Here’s an easy way to remember which is which: LDL starts with “L” for “lousy.” HDL starts with “H” for “healthy.”
High levels of LDL cholesterol and low levels of HDL cholesterol increase a person’s risk of having heart disease.
Dietary Tips To Avoid Cholesterol
The most important thing you can do to reduce your cholesterol level is to maintain a healthy lifestyle. You should try to:
- Increase the amount and variety of fresh fruit, vegetables and wholegrain foods you have each day.
- Choose low or reduced-fat milk, yoghurt and other dairy products or have added calcium soy drinks.
- Choose lean meat .
- Limit fatty meats, including sausages and salami, and choose leaner sandwich meats like turkey breast or cooked lean chicken.
- Have fish at least twice a week.
- Replace butter and dairy blends with polyunsaturated margarines.
- Include foods in your diet that are rich in soluble fibre and healthy fats, such as nuts, legumes and seeds.
- Limit cheese and ice cream to twice a week.
Other storage fats that are transported in blood lipoproteins include triglycerides. When present in high concentrations in the blood, this fat is also a risk for heart attack. Some foods will affect the cholesterol level or the triglyceride level and some will affect both.
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Effects Of High Cholesterol Levels
The liver is the main processing centre for cholesterol and dietary fat. When we eat animal fats, the liver transports the fat, together with cholesterol in the form of lipoproteins, into our bloodstream.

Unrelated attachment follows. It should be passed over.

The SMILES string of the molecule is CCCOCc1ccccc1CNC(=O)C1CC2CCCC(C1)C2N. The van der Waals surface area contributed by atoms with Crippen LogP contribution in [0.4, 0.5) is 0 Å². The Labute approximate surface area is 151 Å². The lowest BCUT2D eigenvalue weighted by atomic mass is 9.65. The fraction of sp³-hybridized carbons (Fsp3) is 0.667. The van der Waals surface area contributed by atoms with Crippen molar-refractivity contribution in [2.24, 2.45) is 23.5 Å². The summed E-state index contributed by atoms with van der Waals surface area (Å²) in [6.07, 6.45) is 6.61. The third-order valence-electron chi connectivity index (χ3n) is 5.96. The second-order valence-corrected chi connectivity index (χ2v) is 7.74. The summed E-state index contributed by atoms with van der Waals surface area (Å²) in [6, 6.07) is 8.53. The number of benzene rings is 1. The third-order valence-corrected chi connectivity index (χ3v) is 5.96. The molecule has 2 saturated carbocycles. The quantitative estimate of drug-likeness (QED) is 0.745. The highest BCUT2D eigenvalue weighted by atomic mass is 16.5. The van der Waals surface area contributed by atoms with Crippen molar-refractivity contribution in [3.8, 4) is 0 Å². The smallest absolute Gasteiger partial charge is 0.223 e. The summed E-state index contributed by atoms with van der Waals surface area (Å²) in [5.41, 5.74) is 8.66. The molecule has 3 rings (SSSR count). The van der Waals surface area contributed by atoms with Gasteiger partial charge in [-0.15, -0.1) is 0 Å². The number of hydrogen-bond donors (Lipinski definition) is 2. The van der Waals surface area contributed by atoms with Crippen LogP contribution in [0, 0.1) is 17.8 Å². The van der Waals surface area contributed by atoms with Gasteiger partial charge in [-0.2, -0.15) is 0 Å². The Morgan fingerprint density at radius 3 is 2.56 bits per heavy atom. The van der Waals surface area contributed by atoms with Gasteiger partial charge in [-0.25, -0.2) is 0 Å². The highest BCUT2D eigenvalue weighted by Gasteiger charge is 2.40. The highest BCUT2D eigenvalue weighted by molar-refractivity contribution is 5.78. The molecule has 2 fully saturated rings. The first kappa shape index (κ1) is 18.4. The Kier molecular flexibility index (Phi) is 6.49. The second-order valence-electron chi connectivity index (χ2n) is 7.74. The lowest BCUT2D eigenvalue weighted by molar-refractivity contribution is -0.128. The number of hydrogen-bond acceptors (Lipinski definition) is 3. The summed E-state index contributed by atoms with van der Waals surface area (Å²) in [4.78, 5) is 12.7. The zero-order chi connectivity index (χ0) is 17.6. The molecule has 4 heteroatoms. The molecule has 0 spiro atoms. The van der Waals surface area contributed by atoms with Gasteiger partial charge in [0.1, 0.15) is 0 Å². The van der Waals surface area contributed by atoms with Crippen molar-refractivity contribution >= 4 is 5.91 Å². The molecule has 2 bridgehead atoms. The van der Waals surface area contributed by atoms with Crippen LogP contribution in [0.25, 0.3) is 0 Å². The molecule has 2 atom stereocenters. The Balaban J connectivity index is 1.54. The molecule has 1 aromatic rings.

Too much cholesterol circulating within LDL in our bloodstream leads to fatty deposits developing in the arteries. This causes the vessels to narrow and they can eventually become blocked. This can lead to heart disease and stroke.
Where Is Cholesterol Made
Some of our cholesterol comes from the food we eat, but most is made in the liver in a complex 37-step process.
The lipoproteins are then released into the blood and carried around the body to wherever they’re needed.
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Why Is Cholesterol Essential
Your body needs some cholesterol to work properly. For example, cholesterol is used to build cell walls and produce some hormones.
About three quarters of the cholesterol in your body is produced by your liver the rest comes from the food you eat.
Cholesterol is carried in the blood by lipoproteins. The main types of lipoproteins are high-density lipoprotein and low-density lipoprotein .
Triglycerides A Different Type Of Lipid
Triglycerides are another type of lipid. Theyre different from cholesterol. While your body uses cholesterol to build cells and certain hormones, it uses triglycerides as a source of energy.